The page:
Because the FSF works globally and seeks to have our materials distributed in as many languages as possible, multilingual candidates will have an advantage. With our small staff of thirteen, each person makes a clear contribution. We work hard, but offer a humane and fun work environment at an office located in the heart of downtown Boston. The FSF is a mature but growing organization that provides great potential for advancement; existing staff get the first chance at any new job openings.

Benefits and Salary

This job is a union position that must be worked on-site at the FSF's downtown Boston office. The salary is fixed at $62,587/year and is non-negotiable. An on-site interview will be required with the executive director and other team members. Other benefits include:

  • full family health coverage through Blue Cross/Blue Shield's HMO Blue program,
  • subsidized dental plan,
  • four weeks of paid vacation annually,
  • seventeen paid holidays annually,
  • public transit commuting cost reimbursement,
  • 403(b) program through TIAA-CREF,
  • yearly cost-of-living pay increases (based on government guidelines), and
  • conference travel opportunities.
Application Instructions

Applications must be submitted via email to hiring@fsf.org. The email must contain the subject line "Senior Systems Administrator." A complete application should include:

  • cover letter,
  • resume, and
  • links to any published free software work.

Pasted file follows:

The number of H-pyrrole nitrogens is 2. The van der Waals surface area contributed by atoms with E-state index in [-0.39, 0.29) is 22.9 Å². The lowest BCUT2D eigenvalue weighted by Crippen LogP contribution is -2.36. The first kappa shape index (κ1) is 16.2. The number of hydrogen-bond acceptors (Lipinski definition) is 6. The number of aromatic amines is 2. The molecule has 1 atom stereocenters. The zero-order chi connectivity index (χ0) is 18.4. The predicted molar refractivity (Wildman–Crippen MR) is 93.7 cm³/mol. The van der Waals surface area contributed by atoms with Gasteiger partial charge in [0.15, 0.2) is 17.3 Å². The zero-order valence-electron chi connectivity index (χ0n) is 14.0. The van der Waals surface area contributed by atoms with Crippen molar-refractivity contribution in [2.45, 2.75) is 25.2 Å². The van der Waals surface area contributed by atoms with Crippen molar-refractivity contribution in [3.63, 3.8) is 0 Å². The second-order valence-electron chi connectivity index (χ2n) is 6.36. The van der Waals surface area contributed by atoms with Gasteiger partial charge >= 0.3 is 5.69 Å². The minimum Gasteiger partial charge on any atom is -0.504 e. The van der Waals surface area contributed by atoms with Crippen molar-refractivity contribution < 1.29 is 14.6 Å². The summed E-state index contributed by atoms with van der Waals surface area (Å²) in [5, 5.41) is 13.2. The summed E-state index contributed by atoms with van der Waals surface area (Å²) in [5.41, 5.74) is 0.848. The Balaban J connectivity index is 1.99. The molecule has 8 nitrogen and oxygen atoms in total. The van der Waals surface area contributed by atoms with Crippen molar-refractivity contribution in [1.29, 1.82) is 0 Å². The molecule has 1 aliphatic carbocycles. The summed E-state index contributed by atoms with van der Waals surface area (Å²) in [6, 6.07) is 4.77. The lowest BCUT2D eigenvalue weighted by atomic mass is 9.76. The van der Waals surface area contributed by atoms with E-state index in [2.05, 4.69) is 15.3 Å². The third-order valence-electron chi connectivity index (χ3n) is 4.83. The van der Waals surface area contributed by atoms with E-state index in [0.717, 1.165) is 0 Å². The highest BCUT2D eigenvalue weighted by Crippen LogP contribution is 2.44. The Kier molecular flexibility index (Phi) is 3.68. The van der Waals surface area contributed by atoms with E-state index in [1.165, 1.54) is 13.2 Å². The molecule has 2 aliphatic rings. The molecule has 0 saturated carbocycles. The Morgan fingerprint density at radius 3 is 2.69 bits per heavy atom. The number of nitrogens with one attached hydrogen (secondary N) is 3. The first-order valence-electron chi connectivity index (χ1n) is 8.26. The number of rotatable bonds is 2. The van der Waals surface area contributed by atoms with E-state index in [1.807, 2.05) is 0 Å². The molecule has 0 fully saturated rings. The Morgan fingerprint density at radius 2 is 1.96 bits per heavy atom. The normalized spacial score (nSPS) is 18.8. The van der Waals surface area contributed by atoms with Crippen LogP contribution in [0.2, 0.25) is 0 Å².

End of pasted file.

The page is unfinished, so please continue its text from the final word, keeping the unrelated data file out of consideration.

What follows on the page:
All materials must be in a free format. Email submissions that do not follow these instructions will probably be overlooked. No phone calls, please.

Applications will be reviewed on a rolling basis until the position is filled. To guarantee consideration, submit your application by Tuesday, October 11, 2016, 9:00am EDT.

The FSF is an equal opportunity employer and will not discriminate against any employee or application for employment on the basis of race, color, marital status, religion, age, sex, sexual orientation, national origin, handicap, or any other legally protected status recognized by federal, state or local law. We value diversity in our workplace.

About the Free Software Foundation

The Free Software Foundation, founded in 1985, is dedicated to promoting computer users' right to use, study, copy, modify, and redistribute computer programs. The FSF promotes the development and use of free (as in freedom) software -- particularly the GNU operating system and its GNU/Linux variants -- and free documentation for free software. The FSF also helps to spread awareness of the ethical and political issues of freedom in the use of software, and its Web sites, located at fsf.org and gnu.org, are an important source of information about GNU/Linux. Donations to support the FSF's work can be made at https://donate.fsf.org. We are based in Boston, MA, USA.

More information about the FSF, as well as important information for journalists and publishers, is at https://www.fsf.org/press.

Categorías: Software Libre